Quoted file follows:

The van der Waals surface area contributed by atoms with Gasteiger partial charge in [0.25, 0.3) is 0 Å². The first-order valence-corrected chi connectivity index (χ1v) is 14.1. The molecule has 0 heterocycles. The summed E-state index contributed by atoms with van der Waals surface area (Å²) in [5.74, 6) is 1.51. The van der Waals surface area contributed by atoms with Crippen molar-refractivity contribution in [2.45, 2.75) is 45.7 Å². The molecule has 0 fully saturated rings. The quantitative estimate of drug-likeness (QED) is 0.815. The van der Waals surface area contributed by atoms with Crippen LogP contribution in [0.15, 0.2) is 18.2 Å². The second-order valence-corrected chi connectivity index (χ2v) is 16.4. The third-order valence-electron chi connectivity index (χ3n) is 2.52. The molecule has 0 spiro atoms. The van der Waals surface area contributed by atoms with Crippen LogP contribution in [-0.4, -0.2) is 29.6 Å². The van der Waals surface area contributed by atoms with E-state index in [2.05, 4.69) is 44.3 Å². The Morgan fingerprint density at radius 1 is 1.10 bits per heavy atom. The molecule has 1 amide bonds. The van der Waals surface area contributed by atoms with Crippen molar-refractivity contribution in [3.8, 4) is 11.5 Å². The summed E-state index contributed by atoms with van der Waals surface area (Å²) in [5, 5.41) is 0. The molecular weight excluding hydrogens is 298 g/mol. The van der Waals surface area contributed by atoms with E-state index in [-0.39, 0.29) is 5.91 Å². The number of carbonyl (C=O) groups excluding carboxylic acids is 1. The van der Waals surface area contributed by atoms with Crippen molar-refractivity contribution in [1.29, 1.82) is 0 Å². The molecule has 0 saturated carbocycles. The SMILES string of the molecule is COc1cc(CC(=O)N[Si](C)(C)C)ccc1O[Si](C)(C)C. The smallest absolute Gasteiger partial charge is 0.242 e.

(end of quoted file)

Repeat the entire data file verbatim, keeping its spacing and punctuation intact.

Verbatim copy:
The van der Waals surface area contributed by atoms with Gasteiger partial charge in [0.25, 0.3) is 0 Å². The first-order valence-corrected chi connectivity index (χ1v) is 14.1. The molecule has 0 heterocycles. The summed E-state index contributed by atoms with van der Waals surface area (Å²) in [5.74, 6) is 1.51. The van der Waals surface area contributed by atoms with Crippen molar-refractivity contribution in [2.45, 2.75) is 45.7 Å². The molecule has 0 fully saturated rings. The quantitative estimate of drug-likeness (QED) is 0.815. The van der Waals surface area contributed by atoms with Crippen LogP contribution in [0.15, 0.2) is 18.2 Å². The second-order valence-corrected chi connectivity index (χ2v) is 16.4. The third-order valence-electron chi connectivity index (χ3n) is 2.52. The molecule has 0 spiro atoms. The van der Waals surface area contributed by atoms with Crippen LogP contribution in [-0.4, -0.2) is 29.6 Å². The van der Waals surface area contributed by atoms with E-state index in [2.05, 4.69) is 44.3 Å². The Morgan fingerprint density at radius 1 is 1.10 bits per heavy atom. The molecule has 1 amide bonds. The van der Waals surface area contributed by atoms with Crippen molar-refractivity contribution in [3.8, 4) is 11.5 Å². The summed E-state index contributed by atoms with van der Waals surface area (Å²) in [5, 5.41) is 0. The molecular weight excluding hydrogens is 298 g/mol. The van der Waals surface area contributed by atoms with E-state index in [-0.39, 0.29) is 5.91 Å². The number of carbonyl (C=O) groups excluding carboxylic acids is 1. The van der Waals surface area contributed by atoms with Crippen molar-refractivity contribution in [1.29, 1.82) is 0 Å². The molecule has 0 saturated carbocycles. The SMILES string of the molecule is COc1cc(CC(=O)N[Si](C)(C)C)ccc1O[Si](C)(C)C. The smallest absolute Gasteiger partial charge is 0.242 e.